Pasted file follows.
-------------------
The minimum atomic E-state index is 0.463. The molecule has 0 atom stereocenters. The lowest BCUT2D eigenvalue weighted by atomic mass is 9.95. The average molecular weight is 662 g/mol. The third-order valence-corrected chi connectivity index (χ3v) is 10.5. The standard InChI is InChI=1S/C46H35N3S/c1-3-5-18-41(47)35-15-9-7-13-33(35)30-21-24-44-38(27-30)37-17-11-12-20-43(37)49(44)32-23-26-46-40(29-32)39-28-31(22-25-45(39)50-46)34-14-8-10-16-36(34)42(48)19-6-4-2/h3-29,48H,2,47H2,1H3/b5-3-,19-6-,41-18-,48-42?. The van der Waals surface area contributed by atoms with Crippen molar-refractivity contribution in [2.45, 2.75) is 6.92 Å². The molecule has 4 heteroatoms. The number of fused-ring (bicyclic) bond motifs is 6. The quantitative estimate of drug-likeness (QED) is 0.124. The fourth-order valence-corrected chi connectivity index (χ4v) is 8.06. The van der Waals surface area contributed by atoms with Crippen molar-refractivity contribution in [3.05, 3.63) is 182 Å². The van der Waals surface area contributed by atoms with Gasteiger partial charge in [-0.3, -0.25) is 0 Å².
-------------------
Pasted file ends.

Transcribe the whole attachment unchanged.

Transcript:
The minimum atomic E-state index is 0.463. The molecule has 0 atom stereocenters. The lowest BCUT2D eigenvalue weighted by atomic mass is 9.95. The average molecular weight is 662 g/mol. The third-order valence-corrected chi connectivity index (χ3v) is 10.5. The standard InChI is InChI=1S/C46H35N3S/c1-3-5-18-41(47)35-15-9-7-13-33(35)30-21-24-44-38(27-30)37-17-11-12-20-43(37)49(44)32-23-26-46-40(29-32)39-28-31(22-25-45(39)50-46)34-14-8-10-16-36(34)42(48)19-6-4-2/h3-29,48H,2,47H2,1H3/b5-3-,19-6-,41-18-,48-42?. The van der Waals surface area contributed by atoms with Crippen molar-refractivity contribution in [2.45, 2.75) is 6.92 Å². The molecule has 4 heteroatoms. The number of fused-ring (bicyclic) bond motifs is 6. The quantitative estimate of drug-likeness (QED) is 0.124. The fourth-order valence-corrected chi connectivity index (χ4v) is 8.06. The van der Waals surface area contributed by atoms with Crippen molar-refractivity contribution in [3.05, 3.63) is 182 Å². The van der Waals surface area contributed by atoms with Gasteiger partial charge in [-0.3, -0.25) is 0 Å².